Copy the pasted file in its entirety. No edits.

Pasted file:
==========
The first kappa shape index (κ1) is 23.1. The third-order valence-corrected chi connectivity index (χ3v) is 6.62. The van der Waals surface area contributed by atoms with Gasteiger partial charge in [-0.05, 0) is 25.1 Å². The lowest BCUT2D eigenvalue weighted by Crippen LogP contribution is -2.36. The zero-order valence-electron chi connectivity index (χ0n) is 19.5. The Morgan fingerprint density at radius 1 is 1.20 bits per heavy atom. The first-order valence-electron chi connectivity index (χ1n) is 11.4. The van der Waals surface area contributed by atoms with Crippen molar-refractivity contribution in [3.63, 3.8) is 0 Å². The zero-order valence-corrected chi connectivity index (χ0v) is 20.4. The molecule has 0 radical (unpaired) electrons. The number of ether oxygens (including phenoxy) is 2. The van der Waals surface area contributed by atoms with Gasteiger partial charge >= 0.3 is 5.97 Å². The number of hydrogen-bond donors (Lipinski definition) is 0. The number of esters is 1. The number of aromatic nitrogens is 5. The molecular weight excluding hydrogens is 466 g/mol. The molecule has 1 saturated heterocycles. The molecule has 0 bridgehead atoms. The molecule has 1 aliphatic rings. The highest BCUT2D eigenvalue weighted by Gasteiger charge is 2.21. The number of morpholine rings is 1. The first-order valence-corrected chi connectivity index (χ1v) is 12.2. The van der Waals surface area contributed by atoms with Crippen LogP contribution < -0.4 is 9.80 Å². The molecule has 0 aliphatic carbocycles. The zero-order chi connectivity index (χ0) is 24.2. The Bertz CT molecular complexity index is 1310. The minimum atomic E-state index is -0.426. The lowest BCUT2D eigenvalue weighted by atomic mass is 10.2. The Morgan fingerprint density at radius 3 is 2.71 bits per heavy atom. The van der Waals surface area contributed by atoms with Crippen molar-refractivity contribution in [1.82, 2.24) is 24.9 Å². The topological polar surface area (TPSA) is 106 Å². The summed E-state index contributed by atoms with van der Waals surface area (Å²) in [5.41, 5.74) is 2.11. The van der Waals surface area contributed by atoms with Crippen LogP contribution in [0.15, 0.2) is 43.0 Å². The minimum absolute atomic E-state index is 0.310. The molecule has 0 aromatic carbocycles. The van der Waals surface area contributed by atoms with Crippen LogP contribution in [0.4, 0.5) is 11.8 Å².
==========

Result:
The first kappa shape index (κ1) is 23.1. The third-order valence-corrected chi connectivity index (χ3v) is 6.62. The van der Waals surface area contributed by atoms with Gasteiger partial charge in [-0.05, 0) is 25.1 Å². The lowest BCUT2D eigenvalue weighted by Crippen LogP contribution is -2.36. The zero-order valence-electron chi connectivity index (χ0n) is 19.5. The Morgan fingerprint density at radius 1 is 1.20 bits per heavy atom. The first-order valence-electron chi connectivity index (χ1n) is 11.4. The van der Waals surface area contributed by atoms with Crippen molar-refractivity contribution in [3.63, 3.8) is 0 Å². The zero-order valence-corrected chi connectivity index (χ0v) is 20.4. The molecule has 0 radical (unpaired) electrons. The number of ether oxygens (including phenoxy) is 2. The van der Waals surface area contributed by atoms with Gasteiger partial charge >= 0.3 is 5.97 Å². The number of hydrogen-bond donors (Lipinski definition) is 0. The number of esters is 1. The number of aromatic nitrogens is 5. The molecular weight excluding hydrogens is 466 g/mol. The molecule has 1 saturated heterocycles. The molecule has 0 bridgehead atoms. The molecule has 1 aliphatic rings. The highest BCUT2D eigenvalue weighted by Gasteiger charge is 2.21. The number of morpholine rings is 1. The first-order valence-corrected chi connectivity index (χ1v) is 12.2. The van der Waals surface area contributed by atoms with Crippen LogP contribution < -0.4 is 9.80 Å². The molecule has 0 aliphatic carbocycles. The zero-order chi connectivity index (χ0) is 24.2. The Bertz CT molecular complexity index is 1310. The minimum atomic E-state index is -0.426. The lowest BCUT2D eigenvalue weighted by atomic mass is 10.2. The Morgan fingerprint density at radius 3 is 2.71 bits per heavy atom. The van der Waals surface area contributed by atoms with Crippen molar-refractivity contribution in [1.82, 2.24) is 24.9 Å². The topological polar surface area (TPSA) is 106 Å². The summed E-state index contributed by atoms with van der Waals surface area (Å²) in [5.41, 5.74) is 2.11. The van der Waals surface area contributed by atoms with Crippen LogP contribution in [0.15, 0.2) is 43.0 Å². The minimum absolute atomic E-state index is 0.310. The molecule has 0 aromatic carbocycles. The van der Waals surface area contributed by atoms with Crippen LogP contribution in [0.4, 0.5) is 11.8 Å².